World Mental Health Day 2018
Why choose psychiatry?
Professor Dinesh Bhugra, CBE
When you mention the word psychiatry or mental illness, people start to think of odd behaviours. When I was in my second year at medical school in India I announced that I was interested in psychiatry. Many of my class mates and several professors thought I was too bright and crazy to choose psychiatry. I decided to do so because it was really interesting to think of patient as a whole individual who has family, has a job and wants to get better to function better. I have never regretted that decision; I have enjoyed every moment of my clinical work as well as my research and teaching.
Which other medical specialty allows you to be particularly curious about the patient, their childhood development, schooling, sexual functioning, employment, relationships etc. Which other specialty allows you to combine physical or biological factors with psychological and social factors, anthropology and spirituality.
The argument that psychiatry is not scientific is pure nonsense. With developments of psychopharmacogenomics, large trials are taking place to differentiate rapid and slow metabolisers so that appropriate doses can be given. On the social determinants side, urbanization and globalization resulting from industrialization can lead to poverty in many cases, as well as overcrowding and unemployment, leading to increasing distress. As Virchow reminded us: “Medicine is a social science and politics is nothing else but medicine on a large scale. Medicine as a social science, as the science of human beings, has the obligation to point out problems and to attempt their theoretical solution; the politician, the practical anthropologist, must find the means for their actual solution”.
The combination of sociology, anthropology and culture studies fit in very well with the study and practice of psychiatry. Thus, as doctors and healthcare professionals we have a major role to play as advocates for our patients but equally importantly as members of society. The advent of e-mental health and tele-mental health has opened new doors for delivering services. One can be on the tube or at the bus stop playing with their phones, and for all we know they are doing cognitive behavior therapy. Psychiatry is one medical specialty where psychiatrists have the legal responsibility of assessing risk and managing risk in on behalf of the society and the community within which they practice this has major ethical aspects that need to be remembered.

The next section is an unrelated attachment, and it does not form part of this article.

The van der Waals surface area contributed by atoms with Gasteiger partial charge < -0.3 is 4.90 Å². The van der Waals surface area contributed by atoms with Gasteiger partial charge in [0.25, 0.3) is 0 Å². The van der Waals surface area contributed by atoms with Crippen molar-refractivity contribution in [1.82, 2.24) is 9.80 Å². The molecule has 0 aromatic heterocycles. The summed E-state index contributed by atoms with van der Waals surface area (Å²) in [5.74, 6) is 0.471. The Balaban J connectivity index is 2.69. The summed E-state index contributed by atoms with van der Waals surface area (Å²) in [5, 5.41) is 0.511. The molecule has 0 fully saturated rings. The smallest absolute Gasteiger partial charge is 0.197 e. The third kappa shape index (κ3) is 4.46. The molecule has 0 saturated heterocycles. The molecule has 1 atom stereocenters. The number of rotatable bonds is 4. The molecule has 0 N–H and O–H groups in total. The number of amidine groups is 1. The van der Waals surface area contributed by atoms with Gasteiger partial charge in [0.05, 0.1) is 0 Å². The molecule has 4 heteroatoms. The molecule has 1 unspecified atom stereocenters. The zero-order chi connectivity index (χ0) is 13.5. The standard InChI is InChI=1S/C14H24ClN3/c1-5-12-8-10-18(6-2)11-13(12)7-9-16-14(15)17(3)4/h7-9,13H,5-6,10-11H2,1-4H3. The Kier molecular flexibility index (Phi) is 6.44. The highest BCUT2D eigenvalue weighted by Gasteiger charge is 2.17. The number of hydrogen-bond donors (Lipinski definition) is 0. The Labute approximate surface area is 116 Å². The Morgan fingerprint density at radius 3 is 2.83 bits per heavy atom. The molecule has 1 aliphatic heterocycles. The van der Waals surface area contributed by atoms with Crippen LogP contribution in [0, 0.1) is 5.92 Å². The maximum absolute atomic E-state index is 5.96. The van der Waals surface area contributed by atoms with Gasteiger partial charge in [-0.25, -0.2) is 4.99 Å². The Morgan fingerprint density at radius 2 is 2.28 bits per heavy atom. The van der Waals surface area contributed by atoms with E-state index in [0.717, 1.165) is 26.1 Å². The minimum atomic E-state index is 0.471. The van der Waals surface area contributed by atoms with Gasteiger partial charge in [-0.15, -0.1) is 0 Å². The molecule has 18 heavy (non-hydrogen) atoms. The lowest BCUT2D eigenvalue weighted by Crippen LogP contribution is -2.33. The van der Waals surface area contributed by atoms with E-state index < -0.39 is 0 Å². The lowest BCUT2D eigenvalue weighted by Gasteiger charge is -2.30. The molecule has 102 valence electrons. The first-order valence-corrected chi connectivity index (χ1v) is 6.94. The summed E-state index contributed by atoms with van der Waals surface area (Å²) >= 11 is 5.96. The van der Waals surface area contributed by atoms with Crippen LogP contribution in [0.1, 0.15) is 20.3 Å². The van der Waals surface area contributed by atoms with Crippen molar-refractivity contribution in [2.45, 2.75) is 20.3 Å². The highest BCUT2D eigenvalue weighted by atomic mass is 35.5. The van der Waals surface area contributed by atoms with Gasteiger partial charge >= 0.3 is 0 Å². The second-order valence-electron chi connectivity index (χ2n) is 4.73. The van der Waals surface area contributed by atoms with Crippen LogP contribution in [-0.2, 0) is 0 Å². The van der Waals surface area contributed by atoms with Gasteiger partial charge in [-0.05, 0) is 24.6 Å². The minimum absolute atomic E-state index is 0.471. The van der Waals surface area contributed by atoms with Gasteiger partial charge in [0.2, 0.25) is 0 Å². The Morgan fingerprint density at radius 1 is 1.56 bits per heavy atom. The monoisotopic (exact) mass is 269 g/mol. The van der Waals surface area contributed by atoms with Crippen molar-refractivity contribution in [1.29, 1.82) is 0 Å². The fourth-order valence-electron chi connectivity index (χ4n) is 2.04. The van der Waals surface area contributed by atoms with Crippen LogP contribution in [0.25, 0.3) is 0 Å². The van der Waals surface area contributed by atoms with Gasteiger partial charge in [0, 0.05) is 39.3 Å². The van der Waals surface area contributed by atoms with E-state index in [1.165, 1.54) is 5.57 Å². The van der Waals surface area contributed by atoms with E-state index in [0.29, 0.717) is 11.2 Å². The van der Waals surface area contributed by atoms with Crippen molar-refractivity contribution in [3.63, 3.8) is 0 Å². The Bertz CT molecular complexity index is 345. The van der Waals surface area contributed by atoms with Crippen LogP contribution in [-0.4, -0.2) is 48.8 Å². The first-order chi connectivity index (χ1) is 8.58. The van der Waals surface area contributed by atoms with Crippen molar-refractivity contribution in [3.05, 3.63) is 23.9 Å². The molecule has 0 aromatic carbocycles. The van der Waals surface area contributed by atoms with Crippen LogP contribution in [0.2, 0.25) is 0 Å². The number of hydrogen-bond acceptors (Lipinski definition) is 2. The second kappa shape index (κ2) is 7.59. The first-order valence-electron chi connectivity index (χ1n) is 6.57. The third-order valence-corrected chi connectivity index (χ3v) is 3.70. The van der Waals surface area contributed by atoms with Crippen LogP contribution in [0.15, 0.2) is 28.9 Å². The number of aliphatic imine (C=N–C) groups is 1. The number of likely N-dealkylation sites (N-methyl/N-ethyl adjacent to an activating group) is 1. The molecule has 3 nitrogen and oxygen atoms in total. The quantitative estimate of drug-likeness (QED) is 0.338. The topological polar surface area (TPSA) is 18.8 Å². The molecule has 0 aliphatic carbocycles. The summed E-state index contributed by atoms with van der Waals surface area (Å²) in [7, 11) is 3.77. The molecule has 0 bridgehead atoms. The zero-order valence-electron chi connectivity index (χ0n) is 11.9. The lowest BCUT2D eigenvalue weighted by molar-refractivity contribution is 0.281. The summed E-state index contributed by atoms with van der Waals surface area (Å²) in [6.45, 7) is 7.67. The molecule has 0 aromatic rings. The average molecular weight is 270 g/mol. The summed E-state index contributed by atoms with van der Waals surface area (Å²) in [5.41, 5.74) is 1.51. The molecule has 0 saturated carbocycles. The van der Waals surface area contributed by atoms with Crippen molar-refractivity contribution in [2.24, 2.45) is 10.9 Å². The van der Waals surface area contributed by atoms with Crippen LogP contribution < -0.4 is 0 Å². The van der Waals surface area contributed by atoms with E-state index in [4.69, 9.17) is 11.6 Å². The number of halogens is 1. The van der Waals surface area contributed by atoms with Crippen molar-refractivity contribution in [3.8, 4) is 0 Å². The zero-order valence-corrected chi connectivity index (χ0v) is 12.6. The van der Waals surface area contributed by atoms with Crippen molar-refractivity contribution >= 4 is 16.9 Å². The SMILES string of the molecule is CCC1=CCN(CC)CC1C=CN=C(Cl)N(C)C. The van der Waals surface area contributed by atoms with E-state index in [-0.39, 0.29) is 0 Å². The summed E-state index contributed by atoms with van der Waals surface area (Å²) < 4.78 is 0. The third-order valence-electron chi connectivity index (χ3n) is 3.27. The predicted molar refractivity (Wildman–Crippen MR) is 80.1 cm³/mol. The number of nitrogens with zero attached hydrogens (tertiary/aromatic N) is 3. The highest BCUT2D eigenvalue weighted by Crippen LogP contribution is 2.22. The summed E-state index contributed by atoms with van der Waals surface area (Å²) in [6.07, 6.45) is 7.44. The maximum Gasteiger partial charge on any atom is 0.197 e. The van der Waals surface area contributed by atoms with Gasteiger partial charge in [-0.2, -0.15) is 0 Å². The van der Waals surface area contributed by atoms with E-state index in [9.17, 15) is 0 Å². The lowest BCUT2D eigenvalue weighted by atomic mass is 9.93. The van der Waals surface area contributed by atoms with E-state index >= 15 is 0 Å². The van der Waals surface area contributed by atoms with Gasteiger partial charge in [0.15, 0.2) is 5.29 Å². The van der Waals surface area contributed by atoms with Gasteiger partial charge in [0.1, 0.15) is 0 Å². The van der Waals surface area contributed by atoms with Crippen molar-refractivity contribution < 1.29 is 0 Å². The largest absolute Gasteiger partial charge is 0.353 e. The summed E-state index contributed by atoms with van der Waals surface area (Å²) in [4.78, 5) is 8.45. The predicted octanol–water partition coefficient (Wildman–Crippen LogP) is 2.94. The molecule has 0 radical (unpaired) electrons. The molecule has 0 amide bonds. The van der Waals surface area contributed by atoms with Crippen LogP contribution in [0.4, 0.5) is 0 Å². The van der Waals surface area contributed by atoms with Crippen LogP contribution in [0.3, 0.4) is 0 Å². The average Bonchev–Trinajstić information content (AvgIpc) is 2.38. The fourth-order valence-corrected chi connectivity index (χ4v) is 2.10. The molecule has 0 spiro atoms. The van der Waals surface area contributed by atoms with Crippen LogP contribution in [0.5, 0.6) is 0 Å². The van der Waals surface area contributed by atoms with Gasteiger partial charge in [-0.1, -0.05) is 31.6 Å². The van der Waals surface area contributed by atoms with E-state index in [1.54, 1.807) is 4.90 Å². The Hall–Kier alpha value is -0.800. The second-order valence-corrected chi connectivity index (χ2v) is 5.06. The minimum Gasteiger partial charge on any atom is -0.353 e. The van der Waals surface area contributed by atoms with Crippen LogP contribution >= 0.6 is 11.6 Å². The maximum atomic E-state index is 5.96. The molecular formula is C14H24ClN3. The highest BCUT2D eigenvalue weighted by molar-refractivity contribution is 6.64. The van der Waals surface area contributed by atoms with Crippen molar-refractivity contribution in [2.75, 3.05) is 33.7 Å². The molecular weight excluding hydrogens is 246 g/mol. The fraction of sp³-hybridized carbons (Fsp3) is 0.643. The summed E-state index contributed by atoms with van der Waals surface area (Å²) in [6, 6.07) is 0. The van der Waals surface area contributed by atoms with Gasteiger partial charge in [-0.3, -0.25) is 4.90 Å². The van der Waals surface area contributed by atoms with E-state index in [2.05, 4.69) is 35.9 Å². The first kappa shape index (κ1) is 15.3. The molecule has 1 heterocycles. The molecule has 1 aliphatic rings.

A major aspect of psychiatry, which is often ignored, is public mental health. There is considerable evidence from research literature that half of the psychiatric disorders in adulthood start below the age of 15 and three-quarters below the age of 24; thereby providing a clear indication of how public education and public mental health can influence prevention of mental distress. These are truly exciting times for psychiatry as it is at the cusp of major changes. Our understanding of brain and its functioning is improving, as is the interaction between social and biological factors. Technological interventions , innovations and social media offer new platforms for clinical practice. Seeing the whole patient rather than a diseased organ is more satisfying professionally and also provides an insight into what medicine should be about.
Practice of medicine is getting increasingly complex and also technical thereby producing more stress on doctors and healthcare professionals. Changing patient expectations and the impact of social media are also critical in contributing to the stress. It is important that doctors and healthcare professionals look after their own mental health and well-being in order to provide the best care. One way of preventing burnout and stress is to combine clinical work with other skills e.g. teaching, leadership, research etc. It is critical to keep the social networks going. Leadership skills in working with teams, sharing ideas and vision can be extremely helpful.
On the World Mental Health Day this year the BMA are launching two campaigns. One is for Health Justice for people with mental illness as only 40% of countries around the globe give full legal protection to the rights of people with mental illness. Equally importantly, the BMA are launching a survey of mental health and well-being of medical students and doctors across all specialties. This quantitative survey will be followed by a qualitative survey early next year. The BMA is also committed to exploring Medicine’s Social Contract early next year.
Dinesh Bhugra, CBE
Institute of Psychiatry, Psychology & Neuroscience
King’s College London
President, World Psychiatric Association (2014-2017)
President, BMA (2018-2019)